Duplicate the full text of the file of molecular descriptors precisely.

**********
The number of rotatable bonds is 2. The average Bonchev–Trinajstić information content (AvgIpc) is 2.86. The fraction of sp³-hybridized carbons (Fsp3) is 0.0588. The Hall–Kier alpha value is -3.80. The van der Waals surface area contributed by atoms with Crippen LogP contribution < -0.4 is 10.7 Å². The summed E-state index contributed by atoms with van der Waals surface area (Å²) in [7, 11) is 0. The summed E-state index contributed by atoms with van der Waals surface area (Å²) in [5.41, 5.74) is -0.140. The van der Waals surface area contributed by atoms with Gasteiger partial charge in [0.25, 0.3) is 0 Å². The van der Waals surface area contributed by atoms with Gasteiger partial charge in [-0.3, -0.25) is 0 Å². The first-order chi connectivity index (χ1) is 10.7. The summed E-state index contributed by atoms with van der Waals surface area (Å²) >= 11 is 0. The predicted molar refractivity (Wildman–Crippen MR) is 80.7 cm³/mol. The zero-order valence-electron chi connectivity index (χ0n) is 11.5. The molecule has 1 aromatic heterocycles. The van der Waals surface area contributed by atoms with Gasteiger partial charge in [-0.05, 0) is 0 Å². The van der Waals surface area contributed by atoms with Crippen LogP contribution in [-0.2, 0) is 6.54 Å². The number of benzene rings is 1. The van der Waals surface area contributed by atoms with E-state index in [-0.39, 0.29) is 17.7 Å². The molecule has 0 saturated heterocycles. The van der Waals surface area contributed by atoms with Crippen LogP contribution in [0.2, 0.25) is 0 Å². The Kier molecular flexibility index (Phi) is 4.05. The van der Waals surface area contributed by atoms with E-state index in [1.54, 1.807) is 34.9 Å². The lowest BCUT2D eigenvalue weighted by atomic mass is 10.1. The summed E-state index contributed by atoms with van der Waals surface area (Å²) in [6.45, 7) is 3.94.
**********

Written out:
The number of rotatable bonds is 2. The average Bonchev–Trinajstić information content (AvgIpc) is 2.86. The fraction of sp³-hybridized carbons (Fsp3) is 0.0588. The Hall–Kier alpha value is -3.80. The van der Waals surface area contributed by atoms with Crippen LogP contribution < -0.4 is 10.7 Å². The summed E-state index contributed by atoms with van der Waals surface area (Å²) in [7, 11) is 0. The summed E-state index contributed by atoms with van der Waals surface area (Å²) in [5.41, 5.74) is -0.140. The van der Waals surface area contributed by atoms with Gasteiger partial charge in [0.25, 0.3) is 0 Å². The van der Waals surface area contributed by atoms with Gasteiger partial charge in [-0.3, -0.25) is 0 Å². The first-order chi connectivity index (χ1) is 10.7. The summed E-state index contributed by atoms with van der Waals surface area (Å²) >= 11 is 0. The predicted molar refractivity (Wildman–Crippen MR) is 80.7 cm³/mol. The zero-order valence-electron chi connectivity index (χ0n) is 11.5. The molecule has 1 aromatic heterocycles. The van der Waals surface area contributed by atoms with Gasteiger partial charge in [-0.05, 0) is 0 Å². The van der Waals surface area contributed by atoms with Crippen LogP contribution in [-0.2, 0) is 6.54 Å². The number of benzene rings is 1. The van der Waals surface area contributed by atoms with E-state index in [-0.39, 0.29) is 17.7 Å². The molecule has 0 saturated heterocycles. The van der Waals surface area contributed by atoms with Crippen LogP contribution in [0.2, 0.25) is 0 Å². The Kier molecular flexibility index (Phi) is 4.05. The van der Waals surface area contributed by atoms with E-state index in [1.54, 1.807) is 34.9 Å². The lowest BCUT2D eigenvalue weighted by atomic mass is 10.1. The summed E-state index contributed by atoms with van der Waals surface area (Å²) in [6.45, 7) is 3.94.